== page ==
top of page
The Suzuki Method

15% Off All Items

The Black Hills Suzuki School is dedicated to teaching young children to play an instrument based on the principles of Shinichi Suzuki's "Mother Tongue" approach. A young child learns to play a musical instrument the same way he learns to speak his mother tongue, that is, by listening and then imitating, in an atmosphere of encouragement and support.


Some premises of the approach are: starting early (as young as age 3 or 4), moving in small steps, one parent acting as the home teacher, daily listening to the reference recordings, postponing music reading until skills are well established and creating a positive learning environment.


The Suzuki approach relies strongly on the cooperative realtionship beween teacher, parents, and student. It is not merely a violin or viola or cello method, although it does require careful, patient, persistent study and practice on the instrument. Rather, it is a combination of a philosophy, a technique, and a program of education.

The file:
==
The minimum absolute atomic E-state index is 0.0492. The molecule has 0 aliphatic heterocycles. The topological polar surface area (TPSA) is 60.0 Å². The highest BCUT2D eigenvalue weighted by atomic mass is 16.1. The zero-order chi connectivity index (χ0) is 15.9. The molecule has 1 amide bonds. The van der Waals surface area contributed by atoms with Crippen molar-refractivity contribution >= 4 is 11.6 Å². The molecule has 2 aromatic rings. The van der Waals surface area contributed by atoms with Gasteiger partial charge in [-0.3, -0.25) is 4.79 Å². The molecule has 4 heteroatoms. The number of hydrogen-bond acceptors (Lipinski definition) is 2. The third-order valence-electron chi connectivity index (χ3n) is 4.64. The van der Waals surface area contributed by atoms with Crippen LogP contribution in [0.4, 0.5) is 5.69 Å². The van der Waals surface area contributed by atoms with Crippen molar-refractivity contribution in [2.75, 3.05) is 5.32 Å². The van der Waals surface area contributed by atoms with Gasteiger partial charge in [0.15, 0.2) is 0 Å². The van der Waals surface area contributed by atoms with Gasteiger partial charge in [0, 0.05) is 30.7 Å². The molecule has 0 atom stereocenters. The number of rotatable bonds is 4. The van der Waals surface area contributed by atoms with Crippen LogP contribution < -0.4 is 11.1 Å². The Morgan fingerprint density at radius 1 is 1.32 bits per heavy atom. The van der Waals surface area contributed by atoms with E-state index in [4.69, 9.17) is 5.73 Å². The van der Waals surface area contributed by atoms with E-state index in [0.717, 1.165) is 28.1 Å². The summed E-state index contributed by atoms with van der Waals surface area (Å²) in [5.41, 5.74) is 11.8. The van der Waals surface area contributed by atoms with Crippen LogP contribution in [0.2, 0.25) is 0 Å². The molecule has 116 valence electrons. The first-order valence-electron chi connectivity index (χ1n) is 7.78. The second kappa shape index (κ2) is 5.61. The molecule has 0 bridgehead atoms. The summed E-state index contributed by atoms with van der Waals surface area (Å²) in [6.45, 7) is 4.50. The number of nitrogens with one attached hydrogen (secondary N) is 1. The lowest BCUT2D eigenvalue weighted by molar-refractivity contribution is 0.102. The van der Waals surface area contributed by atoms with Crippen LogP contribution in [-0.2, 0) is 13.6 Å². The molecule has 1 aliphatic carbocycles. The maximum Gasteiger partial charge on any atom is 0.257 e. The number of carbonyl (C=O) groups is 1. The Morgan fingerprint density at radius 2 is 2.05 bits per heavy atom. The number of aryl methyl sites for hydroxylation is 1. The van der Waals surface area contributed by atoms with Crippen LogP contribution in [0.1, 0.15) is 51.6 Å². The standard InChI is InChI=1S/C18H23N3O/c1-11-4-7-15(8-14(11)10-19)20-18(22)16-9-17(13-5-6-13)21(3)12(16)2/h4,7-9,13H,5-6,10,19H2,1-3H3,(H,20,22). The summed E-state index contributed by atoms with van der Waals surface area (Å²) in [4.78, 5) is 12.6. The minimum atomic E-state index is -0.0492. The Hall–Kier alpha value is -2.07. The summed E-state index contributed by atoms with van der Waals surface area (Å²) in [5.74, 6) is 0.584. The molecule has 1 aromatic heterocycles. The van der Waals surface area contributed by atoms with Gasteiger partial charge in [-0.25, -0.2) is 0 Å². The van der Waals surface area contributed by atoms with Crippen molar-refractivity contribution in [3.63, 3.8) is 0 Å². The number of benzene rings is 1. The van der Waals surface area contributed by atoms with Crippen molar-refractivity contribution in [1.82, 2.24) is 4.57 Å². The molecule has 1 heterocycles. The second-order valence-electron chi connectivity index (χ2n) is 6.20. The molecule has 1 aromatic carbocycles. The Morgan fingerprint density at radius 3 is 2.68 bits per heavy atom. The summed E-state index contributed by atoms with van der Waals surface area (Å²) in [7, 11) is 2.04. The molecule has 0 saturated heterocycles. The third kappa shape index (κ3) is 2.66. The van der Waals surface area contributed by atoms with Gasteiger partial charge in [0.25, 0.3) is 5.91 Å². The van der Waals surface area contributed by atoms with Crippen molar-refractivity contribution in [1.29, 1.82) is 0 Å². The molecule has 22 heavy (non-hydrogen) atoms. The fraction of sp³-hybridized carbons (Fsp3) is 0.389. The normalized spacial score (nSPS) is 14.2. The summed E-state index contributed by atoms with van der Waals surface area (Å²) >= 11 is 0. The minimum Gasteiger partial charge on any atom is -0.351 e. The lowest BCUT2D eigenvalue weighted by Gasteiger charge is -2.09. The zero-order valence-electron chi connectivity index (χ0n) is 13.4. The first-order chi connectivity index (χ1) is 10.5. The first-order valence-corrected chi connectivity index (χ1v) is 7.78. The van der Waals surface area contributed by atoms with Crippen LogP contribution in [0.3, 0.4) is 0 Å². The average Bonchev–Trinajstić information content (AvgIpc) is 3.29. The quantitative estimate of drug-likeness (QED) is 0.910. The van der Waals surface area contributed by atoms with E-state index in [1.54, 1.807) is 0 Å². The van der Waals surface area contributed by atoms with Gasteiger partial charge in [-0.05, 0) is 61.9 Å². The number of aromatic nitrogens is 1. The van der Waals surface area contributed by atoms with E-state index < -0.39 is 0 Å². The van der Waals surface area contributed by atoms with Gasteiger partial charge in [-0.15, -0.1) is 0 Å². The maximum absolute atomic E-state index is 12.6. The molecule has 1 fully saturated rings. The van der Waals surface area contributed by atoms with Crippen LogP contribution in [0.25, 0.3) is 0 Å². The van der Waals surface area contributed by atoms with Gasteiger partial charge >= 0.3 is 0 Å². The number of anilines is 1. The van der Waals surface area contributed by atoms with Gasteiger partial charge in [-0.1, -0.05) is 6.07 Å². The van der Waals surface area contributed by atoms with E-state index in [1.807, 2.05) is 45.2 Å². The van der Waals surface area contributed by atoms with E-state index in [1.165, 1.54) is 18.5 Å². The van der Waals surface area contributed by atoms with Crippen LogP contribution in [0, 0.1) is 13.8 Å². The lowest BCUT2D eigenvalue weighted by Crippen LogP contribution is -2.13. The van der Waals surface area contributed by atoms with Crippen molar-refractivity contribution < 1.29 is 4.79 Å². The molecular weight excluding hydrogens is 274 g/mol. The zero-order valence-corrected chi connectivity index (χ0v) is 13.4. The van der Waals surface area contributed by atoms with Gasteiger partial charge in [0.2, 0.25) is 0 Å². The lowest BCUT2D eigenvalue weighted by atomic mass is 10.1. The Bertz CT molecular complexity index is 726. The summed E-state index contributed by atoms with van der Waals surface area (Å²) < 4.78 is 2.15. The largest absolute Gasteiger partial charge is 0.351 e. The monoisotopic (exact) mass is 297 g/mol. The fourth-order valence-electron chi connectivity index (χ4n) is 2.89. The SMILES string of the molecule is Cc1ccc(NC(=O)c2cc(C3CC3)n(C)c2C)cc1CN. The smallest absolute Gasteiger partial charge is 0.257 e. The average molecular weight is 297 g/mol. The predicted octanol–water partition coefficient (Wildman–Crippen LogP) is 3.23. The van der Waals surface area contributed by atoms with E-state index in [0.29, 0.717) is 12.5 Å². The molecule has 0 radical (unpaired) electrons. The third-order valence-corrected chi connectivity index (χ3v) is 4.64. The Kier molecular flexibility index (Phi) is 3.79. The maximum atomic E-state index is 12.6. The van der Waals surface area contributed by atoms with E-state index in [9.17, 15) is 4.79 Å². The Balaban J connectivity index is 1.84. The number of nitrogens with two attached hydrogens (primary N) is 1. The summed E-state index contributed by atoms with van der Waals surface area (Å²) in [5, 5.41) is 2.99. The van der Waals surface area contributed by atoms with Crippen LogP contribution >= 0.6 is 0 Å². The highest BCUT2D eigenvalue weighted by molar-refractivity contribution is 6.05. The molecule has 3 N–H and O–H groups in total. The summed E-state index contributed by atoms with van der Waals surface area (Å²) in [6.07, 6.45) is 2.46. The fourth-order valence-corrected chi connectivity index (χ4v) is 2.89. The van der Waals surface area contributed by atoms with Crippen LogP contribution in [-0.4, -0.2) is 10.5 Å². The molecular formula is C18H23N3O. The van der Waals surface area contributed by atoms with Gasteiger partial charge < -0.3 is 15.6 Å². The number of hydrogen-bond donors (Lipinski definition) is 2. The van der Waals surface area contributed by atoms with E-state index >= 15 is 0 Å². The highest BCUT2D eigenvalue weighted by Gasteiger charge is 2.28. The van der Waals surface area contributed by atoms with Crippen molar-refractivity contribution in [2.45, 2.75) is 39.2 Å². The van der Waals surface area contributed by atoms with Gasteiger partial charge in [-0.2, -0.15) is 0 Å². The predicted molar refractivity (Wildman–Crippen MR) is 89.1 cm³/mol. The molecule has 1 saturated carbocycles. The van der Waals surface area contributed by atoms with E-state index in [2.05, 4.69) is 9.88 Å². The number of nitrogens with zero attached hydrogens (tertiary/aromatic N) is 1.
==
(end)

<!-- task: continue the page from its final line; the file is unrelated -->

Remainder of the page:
The parent's role involves: a) learning the fundamentals of playing the instrument and how to take care of it; b) doing preparatory "homework" - reading, discussing with other parents and observing lessons and classes; c) attending each lesson and class with the student, taking notes, and practicing with the student at home; d) playing the recordings at home daily; e) helping to create a musical environment for the child, as well as a total environment of affection, support, encouragement, and understanding.
The parent does not need to be a trained musician in order to be a good " home teacher." With the teacher's guidance, the parent can help with bowing, fingering, posture, stance - and later on, with note reading.


Finally, the most important single point for the parent, we believe, is the willingness to devote regular time to the project, to participate fully in the opportunities provided by the Suzuki School and to work closely with the teacher and with other parents in building a fine relationship for sake of the children's growth and development.

bottom of page